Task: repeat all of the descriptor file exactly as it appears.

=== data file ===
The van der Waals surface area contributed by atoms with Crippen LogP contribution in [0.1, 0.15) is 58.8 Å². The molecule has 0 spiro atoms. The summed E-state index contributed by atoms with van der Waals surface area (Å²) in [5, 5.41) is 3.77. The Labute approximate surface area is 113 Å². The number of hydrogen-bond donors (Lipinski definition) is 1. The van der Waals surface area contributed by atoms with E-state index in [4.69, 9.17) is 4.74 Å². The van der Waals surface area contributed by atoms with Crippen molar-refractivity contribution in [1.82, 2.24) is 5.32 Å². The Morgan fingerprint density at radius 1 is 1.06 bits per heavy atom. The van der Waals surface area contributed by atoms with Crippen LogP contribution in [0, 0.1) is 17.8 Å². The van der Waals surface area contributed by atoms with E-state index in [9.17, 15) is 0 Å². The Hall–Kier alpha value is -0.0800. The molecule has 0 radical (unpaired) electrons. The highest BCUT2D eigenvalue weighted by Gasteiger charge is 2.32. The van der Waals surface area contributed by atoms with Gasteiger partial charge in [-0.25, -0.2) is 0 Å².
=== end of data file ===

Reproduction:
The van der Waals surface area contributed by atoms with Crippen LogP contribution in [0.1, 0.15) is 58.8 Å². The molecule has 0 spiro atoms. The summed E-state index contributed by atoms with van der Waals surface area (Å²) in [5, 5.41) is 3.77. The Labute approximate surface area is 113 Å². The number of hydrogen-bond donors (Lipinski definition) is 1. The van der Waals surface area contributed by atoms with E-state index in [4.69, 9.17) is 4.74 Å². The van der Waals surface area contributed by atoms with Crippen molar-refractivity contribution in [1.82, 2.24) is 5.32 Å². The Morgan fingerprint density at radius 1 is 1.06 bits per heavy atom. The van der Waals surface area contributed by atoms with Crippen LogP contribution in [0, 0.1) is 17.8 Å². The van der Waals surface area contributed by atoms with E-state index in [9.17, 15) is 0 Å². The Hall–Kier alpha value is -0.0800. The molecule has 0 radical (unpaired) electrons. The highest BCUT2D eigenvalue weighted by Gasteiger charge is 2.32. The van der Waals surface area contributed by atoms with Gasteiger partial charge in [-0.25, -0.2) is 0 Å².